Conscious embodiment is a process, not a destination. Most of us will probably never become fully consciously embodied – but we can get very close. It’s especially hard for trans and gender-expansive people, because our bodies have so often been places of both inner and outer conflict.
Are you aware of what’s happening in your body right now? What are the sensations in your body? If you feel a specific emotion, like anger, or sadness, or even joy, do you know how that feels in your body?
Why consciously embodiment?
If we aren’t consciously embodied, we don’t always know what we’re feeling, so we can’t communicate that effectively, or investigate what might be behind a feeling. If we aren’t consciously embodied, it’s hard to approach erotic connections with full awareness. Ultimately, we miss out on embodied joy!
How can we become consciously embodied?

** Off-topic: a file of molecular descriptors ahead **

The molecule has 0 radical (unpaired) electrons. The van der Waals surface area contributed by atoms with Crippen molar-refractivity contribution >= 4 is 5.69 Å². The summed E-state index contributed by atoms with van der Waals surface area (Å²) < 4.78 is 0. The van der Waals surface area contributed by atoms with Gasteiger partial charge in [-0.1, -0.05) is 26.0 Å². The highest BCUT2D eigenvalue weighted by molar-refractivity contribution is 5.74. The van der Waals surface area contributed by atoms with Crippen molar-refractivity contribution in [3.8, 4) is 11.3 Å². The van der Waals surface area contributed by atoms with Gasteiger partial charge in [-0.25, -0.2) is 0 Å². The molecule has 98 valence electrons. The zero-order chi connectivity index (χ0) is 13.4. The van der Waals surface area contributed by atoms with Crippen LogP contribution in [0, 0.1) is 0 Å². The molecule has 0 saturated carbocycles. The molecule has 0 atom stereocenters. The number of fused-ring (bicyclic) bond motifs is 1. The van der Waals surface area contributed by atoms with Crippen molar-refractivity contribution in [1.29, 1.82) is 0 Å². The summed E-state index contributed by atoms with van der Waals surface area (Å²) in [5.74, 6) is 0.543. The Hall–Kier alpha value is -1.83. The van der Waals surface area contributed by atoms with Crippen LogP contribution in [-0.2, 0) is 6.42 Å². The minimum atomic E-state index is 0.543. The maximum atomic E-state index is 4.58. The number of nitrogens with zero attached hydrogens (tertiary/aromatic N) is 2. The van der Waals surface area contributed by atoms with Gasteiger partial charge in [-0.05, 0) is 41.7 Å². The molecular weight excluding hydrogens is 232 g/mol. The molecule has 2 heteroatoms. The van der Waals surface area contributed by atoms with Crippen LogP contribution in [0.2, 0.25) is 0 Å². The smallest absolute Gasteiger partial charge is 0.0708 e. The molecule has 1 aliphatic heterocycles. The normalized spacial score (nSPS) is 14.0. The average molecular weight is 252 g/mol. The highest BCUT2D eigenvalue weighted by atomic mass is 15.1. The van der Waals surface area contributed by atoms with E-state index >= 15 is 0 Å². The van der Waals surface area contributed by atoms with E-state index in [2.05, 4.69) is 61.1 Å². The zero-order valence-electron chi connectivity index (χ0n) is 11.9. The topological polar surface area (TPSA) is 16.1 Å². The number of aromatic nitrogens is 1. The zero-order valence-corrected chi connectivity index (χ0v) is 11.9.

Conscious embodiment is something we can approach with practice. The practice of being compassionate with ourselves is a good start. When we can learn to be compassionate with ourselves, it’s easier to approach our bodies with compassion and curiosity. It means we’re less likely to suppress messages our bodies send us. We won’t allow negative self-talk about our bodies persist, leaving more room for us to experience our bodies.
Exploring our sensations
As our compassion for ourselves grows, we can begin to explore our sensations. What are we feeling in our bodies. What arises and how long does it last? If we are deeply feeling an emotion – where in our bodies is it? What qualities does it have? We can learn what our bodies feel like.
Experimentation is key to conscious embodiment
Once we have more compassion for ourselves, our experience and our bodies, we can begin to experiment. We can experiment with different kinds of physical activities, erotic touch, or food. We can try on different kinds of things (packers, binding, etc.) to help alleviate our dysphoria. Experimentation with our bodies, coupled with curiosity and compassion means that we will be more consciously embodied.
Joy is an embodied feeling – usually an all-body experience. Most people have several ways that they feel joy in their bodies. One way to learn more is to experiment with re-living experiences you know were joyful, and investigating what your body feels when you re-live that experience. The more we are embodied, the more access there is to joy.